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of this child had a brother affected with epilepsy. No other nervous disease in the family.

The occurrence of three of these cases, so much resembling each other in the family of Charters, would seem to indicate a family predisposition; while the occurrence of two cases in his family, one in Shephard's and one in Moore's, nearly at the same time, the whole in one street and within a few squares of one another, would appear equally to indicate a common cause. What that cause might have been, is not known. Dr. Templeton, at first suspected that the children of Charters had been injured with lead, as he worked more or less in paints, and as the constipation, and the paralysis of the extensor muscles, appeared characteristic of the impress of that metal. When two other children, however, in two neighboring houses, were found to labor under the same affection, that theory was relinquished.



Dr. THOMAS W. COLESCOTT, of Cincinnati, is engaged in translating the admirable work of Dr. Civiale, on Calculous Affections, recently published in Paris. The work will be ready for the press early in the winter, and from the ability of Dr. C. there is every reason to believe that the translation will be well executed. It will be comprised in an 8vo. volume of about 500 pages.

Medical College of St. Louis.-A medical department has been attached to the Kemper College, of St. Louis, under the charter of that institution. The Faculty has been organized, and consists of the following members: Joseph N. McDowell, M.D., Professor of Anatomy and Surgery; J. W. Hall, M.D., (late of this city,) Professor of the Theory and Practice of Medicine. Hiram M. Prout, M.D., Professor of Materia Medica and Medical Botany. John S. Moore, M.D., Professor of the Institutes of Medicine and Obstetrics. John De Wolf, M.D., Professor of Chemistry and Pharmacy.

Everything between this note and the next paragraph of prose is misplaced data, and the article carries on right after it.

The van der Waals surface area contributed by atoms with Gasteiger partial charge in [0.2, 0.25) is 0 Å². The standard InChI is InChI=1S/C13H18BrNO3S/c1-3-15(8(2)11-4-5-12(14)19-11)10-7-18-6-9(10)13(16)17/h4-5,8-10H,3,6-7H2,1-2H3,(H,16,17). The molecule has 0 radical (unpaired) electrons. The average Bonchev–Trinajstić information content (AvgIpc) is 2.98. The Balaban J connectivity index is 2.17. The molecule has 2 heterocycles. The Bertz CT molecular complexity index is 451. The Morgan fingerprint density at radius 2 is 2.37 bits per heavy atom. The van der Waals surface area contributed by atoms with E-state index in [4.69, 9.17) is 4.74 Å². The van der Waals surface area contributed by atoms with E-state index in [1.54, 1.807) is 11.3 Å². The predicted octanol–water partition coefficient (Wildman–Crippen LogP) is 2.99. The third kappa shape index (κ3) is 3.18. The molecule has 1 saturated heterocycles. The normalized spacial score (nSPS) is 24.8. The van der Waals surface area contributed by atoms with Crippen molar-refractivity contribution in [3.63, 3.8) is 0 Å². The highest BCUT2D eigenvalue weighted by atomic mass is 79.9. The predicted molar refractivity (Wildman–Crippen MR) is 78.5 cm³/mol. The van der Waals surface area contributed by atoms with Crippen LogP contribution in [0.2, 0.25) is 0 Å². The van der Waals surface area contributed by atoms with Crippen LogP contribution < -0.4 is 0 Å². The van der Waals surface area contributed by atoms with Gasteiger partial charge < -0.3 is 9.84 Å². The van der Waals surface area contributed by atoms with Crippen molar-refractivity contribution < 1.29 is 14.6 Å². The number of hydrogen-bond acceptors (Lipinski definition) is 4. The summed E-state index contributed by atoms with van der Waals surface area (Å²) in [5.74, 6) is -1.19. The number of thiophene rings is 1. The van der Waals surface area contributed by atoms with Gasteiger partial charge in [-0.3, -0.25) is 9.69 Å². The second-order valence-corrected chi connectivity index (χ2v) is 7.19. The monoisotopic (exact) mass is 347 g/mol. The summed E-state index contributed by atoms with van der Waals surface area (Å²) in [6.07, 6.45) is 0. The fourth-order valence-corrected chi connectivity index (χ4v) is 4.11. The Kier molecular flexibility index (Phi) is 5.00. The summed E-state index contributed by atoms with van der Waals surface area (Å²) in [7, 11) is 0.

The work of Professor Gross, on Pathological Anatomy, has received the commendation of all the leading Journals of the countrya Review of it has been prepared for our next number.

We have received, from Professor Beck, the Transactions of the Medical Society of the State of New York, for 1839 and 1840, which we shall notice in an early number.






AUGUST, 1840.

Art. I.Observations on the Treatment of Spina Bifida. By

AMASA TROWBRIDGE, M.D., Professor of Surgery in Wil. loughby University, Ohio.

In the Western Journal for May, I noticed some suggestions in relation to a new and different mode of treating Spina Bifida from those heretofore practised, which induce me to make this communication. Much observation and practice in this disease have convinced me, that it is important for surgeons to possess a correct pathological knowledge of the nature and formation of these tumours before they attempt their cure, or adopt any mode which may be suggested or practised for that object.

In 1829, I reported in the Boston Medical and Surgical Journal, (Vol. 1, No. 48,) three cases of spina bifida cured by operations. The cases with the modes of proceeding with each, were particularly detailed. In two of the cases, the tumours were removed by ligature, and in one by incision. I remarked in that communication, that I preferred the ligature in all cases where the base of the tumour admitted of its application—applied in the first place tight enough to produce moderate inflammation; after this the patient did not suffer as much in bringing it so tight, as to destroy all circulation, and its sympathetic effects were much diminished. I further remarked, that in making that communication public, I did not wish it to be understood, that I believed that all cases of spina bifida could be cured by any mode of treatment. I knew there were many that would soon destroy the child, and some that proved fatal even at their very birth, by being torn off in that process. Three cases of the latter I had witnessed. I also stated that I had seen about thirty cases, and had seen them situated upon every portion of the vertebral column, from the occipital bone to the sacrum, of various sizes and appearances, and had made many attempts to relieve the unhappy sufferers from their embarrassments, by puncture, compression, ligature, incision, et cætera, and that I had failed in my attempts in many instances; but that after all, I believed there were cases that could be cured, and that the surgeon, if he made the necessary distinction in the cases, might venture with as much assurance of success as he could in other maladies that required operations.